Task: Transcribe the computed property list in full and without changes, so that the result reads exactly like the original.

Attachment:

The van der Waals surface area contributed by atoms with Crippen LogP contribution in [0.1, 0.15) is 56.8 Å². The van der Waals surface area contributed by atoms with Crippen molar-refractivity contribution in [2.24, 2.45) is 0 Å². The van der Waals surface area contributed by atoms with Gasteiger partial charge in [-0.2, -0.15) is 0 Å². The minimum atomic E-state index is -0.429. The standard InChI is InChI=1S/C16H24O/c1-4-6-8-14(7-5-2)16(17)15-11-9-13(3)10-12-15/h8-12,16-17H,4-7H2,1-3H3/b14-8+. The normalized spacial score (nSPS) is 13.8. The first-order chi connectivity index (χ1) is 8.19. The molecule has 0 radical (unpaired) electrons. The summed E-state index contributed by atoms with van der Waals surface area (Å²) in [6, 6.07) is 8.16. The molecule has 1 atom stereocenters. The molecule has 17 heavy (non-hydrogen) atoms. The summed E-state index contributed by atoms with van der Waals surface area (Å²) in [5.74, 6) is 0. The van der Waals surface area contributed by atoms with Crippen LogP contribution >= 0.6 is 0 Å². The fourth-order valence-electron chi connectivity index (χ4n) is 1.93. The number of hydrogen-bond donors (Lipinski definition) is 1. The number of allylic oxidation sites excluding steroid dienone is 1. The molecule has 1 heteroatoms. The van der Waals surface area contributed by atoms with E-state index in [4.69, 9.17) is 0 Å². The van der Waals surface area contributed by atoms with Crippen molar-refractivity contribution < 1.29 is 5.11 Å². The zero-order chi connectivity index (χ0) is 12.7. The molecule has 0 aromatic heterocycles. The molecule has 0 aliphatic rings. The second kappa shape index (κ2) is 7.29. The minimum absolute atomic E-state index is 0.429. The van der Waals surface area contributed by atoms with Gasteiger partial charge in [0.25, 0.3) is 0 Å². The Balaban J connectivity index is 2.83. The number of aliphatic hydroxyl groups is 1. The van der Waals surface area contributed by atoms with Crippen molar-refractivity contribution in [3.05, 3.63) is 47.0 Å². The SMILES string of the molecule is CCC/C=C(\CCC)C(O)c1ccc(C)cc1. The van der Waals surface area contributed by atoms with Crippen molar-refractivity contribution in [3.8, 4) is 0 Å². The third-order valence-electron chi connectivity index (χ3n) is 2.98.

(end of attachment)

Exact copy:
The van der Waals surface area contributed by atoms with Crippen LogP contribution in [0.1, 0.15) is 56.8 Å². The van der Waals surface area contributed by atoms with Crippen molar-refractivity contribution in [2.24, 2.45) is 0 Å². The van der Waals surface area contributed by atoms with Gasteiger partial charge in [-0.2, -0.15) is 0 Å². The minimum atomic E-state index is -0.429. The standard InChI is InChI=1S/C16H24O/c1-4-6-8-14(7-5-2)16(17)15-11-9-13(3)10-12-15/h8-12,16-17H,4-7H2,1-3H3/b14-8+. The normalized spacial score (nSPS) is 13.8. The first-order chi connectivity index (χ1) is 8.19. The molecule has 0 radical (unpaired) electrons. The summed E-state index contributed by atoms with van der Waals surface area (Å²) in [6, 6.07) is 8.16. The molecule has 1 atom stereocenters. The molecule has 17 heavy (non-hydrogen) atoms. The summed E-state index contributed by atoms with van der Waals surface area (Å²) in [5.74, 6) is 0. The van der Waals surface area contributed by atoms with Crippen LogP contribution >= 0.6 is 0 Å². The fourth-order valence-electron chi connectivity index (χ4n) is 1.93. The number of hydrogen-bond donors (Lipinski definition) is 1. The number of allylic oxidation sites excluding steroid dienone is 1. The molecule has 1 heteroatoms. The van der Waals surface area contributed by atoms with E-state index in [4.69, 9.17) is 0 Å². The van der Waals surface area contributed by atoms with Crippen molar-refractivity contribution < 1.29 is 5.11 Å². The zero-order chi connectivity index (χ0) is 12.7. The molecule has 0 aromatic heterocycles. The molecule has 0 aliphatic rings. The second kappa shape index (κ2) is 7.29. The minimum absolute atomic E-state index is 0.429. The van der Waals surface area contributed by atoms with Gasteiger partial charge in [0.25, 0.3) is 0 Å². The Balaban J connectivity index is 2.83. The number of aliphatic hydroxyl groups is 1. The van der Waals surface area contributed by atoms with Crippen molar-refractivity contribution in [3.05, 3.63) is 47.0 Å². The SMILES string of the molecule is CCC/C=C(\CCC)C(O)c1ccc(C)cc1. The van der Waals surface area contributed by atoms with Crippen molar-refractivity contribution in [3.8, 4) is 0 Å². The third-order valence-electron chi connectivity index (χ3n) is 2.98.